The threat of climate change
Greta Thunberg, a 16-year-old Swedish student, has been lodging protests every Friday since August last year calling for drastic action against climate change. She mounted her environmental campaign under the slogan “Fridays for Future”. Her struggle aspired thousands of students all over the world who choose to skip their classes every week for the sake of their future survival; while coming on the streets they urge their governments to take appropriate measures for stopping global warming. Placards with catchy slogans like “Schools have to be parliament when parliament is a school yard”, “Make Earth Great Again”, and “I’m missing my science class for this” have been highlighted by the media. Exactly as Greta Thunberg laments, the world intelligentsia, media, and leadership have been focusing on the age, motto, and behaviour of these demonstrators instead of being galvanized into action.
The president of the United States is an explicit threat to the World’s peace for many reasons, one of which is his stance on climate change. He has already announced the US withdrawal from Paris Climate Change Agreement — an accord that has been endorsed by all nations of the world. One hopes this global pact does not meet the same fate as the League of Nations.
It seems the global leadership know the significance of gradual increase in the world temperature, but prefers to turn a blind eye to it just like a little kid who shut or avert his eyes from a scary animal believing that he is out of sight. For the same reason some call it a myth by producing abstract and conflicting theories.
According to a report produced by International Center for Integrated Mountain Development, Hindu Kush Himalaya region will lose 2/3rd of its glaciers within a century if the emissions of greenhouse gases continued with the current rate. Meanwhile, the region will lose 36% of its ice mass even if COP21’s goal (limiting temperature rise below 2 degree Celsius) is achieved.
Pakistan is one of those countries which are most vulnerable to catastrophic impacts of changing climate. Warning have been issued by some officials regarding major floods which could hit the country in the coming monsoon season. In this connection the disaster management authorities have been put on high alert.
Besides, Pakistan is an agricultural country; which makes for almost 24% of its total GDP, accommodates half of the employed labour, and is the major source of foreign exchange earnings. Livelihood of about 60% population rely on agriculture which is at the mercy of climate change. The handwriting on the wall bodes poorly for this sector of the economy and so for the bread and butter of millions of people.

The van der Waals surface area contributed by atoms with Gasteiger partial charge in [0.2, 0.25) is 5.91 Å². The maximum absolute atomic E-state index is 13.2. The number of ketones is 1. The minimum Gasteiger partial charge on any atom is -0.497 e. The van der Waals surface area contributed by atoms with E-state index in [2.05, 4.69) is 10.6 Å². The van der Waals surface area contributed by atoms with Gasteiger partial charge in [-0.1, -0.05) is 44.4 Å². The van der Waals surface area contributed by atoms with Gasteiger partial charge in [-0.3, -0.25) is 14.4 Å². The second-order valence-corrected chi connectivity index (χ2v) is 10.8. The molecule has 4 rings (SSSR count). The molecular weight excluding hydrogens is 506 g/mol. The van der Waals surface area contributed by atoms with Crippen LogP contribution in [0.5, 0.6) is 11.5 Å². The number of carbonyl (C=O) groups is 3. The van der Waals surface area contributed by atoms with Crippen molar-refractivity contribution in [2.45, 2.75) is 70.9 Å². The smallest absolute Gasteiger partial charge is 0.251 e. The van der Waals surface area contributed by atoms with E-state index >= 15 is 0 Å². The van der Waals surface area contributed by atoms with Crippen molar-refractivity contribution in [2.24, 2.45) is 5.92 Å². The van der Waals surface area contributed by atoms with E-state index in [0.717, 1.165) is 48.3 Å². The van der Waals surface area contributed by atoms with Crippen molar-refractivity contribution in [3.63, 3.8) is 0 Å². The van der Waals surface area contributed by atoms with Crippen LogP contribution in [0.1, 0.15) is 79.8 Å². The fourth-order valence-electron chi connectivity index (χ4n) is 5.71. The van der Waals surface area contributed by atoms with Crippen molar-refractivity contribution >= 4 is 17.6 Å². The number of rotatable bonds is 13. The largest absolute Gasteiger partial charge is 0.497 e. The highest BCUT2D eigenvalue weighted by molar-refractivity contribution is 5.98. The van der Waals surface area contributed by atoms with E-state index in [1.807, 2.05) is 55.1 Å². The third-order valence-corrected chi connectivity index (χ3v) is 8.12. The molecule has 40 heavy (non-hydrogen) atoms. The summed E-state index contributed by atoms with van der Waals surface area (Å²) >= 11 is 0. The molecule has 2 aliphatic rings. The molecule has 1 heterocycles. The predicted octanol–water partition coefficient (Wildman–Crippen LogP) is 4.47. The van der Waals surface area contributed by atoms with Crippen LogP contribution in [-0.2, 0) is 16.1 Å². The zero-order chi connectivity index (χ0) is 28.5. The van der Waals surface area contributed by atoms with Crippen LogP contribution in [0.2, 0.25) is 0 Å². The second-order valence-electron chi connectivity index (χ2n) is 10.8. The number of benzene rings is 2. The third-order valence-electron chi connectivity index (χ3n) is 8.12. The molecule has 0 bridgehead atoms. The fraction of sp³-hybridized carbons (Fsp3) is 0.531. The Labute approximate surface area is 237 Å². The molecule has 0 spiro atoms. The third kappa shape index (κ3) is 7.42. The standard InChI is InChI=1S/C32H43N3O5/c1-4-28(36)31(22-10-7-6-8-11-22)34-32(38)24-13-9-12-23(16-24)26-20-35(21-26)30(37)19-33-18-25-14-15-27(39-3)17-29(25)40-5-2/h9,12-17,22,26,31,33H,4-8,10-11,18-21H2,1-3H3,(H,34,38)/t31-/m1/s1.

We contribute very little to the global emission of greenhouse gases, but suffer its disproportionate consequences. Still, we need to do our part.
The initiative by the Prime Minister Imran Khan to plant 10 billion trees within a span of five years and his vision of green and clean Pakistan is highly praiseworthy. Not only will it help in combating climate change but will also promote tourism, help create jobs, and reduce pollution which kills hundreds of thousands of people each year.
But there is still much to be done. The huge cost of solar panels is beyond the reach of an average Pakistani. The state needs to grant subsidies on these panels as well as on all types of appliances which run on solar energy. Our transport system is in a pitiful state. People prefer to travel in their private vehicles when it comes to long journeys as no one likes to reach their intended destination with numb feet. The metro bus projects should be extended to other major cities while efficient transport system may be developed for long journeys to lessen the use of private vehicles. It will help in minimizing the emission of greenhouse gases as well as in tackling of traffic problems.
Pakistan should also strongly support those world leaders who openly insist for a binding mechanism to harmonize policies and operations of nations which fuel climate change. The present situation of the world at large can be compared to a person who knows and has access to the cure of a heavy infection he has contracted, but to save some money he waits until it proves fatal. This is the dismal case of being penny wise and pound fool particularly on the part of developed and most industrialized countries.
Before the point of no return is reached which seems quite close, global consensus must be achieved. People should be mobilized in countries which have a dominant say in global affairs and are run by anti-environmental politicians.
Paris Agreement on Climate Change has its own flaws. It is vague and indirect, and may not turn out to be as rewarding as many expect. Nevertheless, it is a step in the right direction and must be taken forward forthwith. The world needs to act now.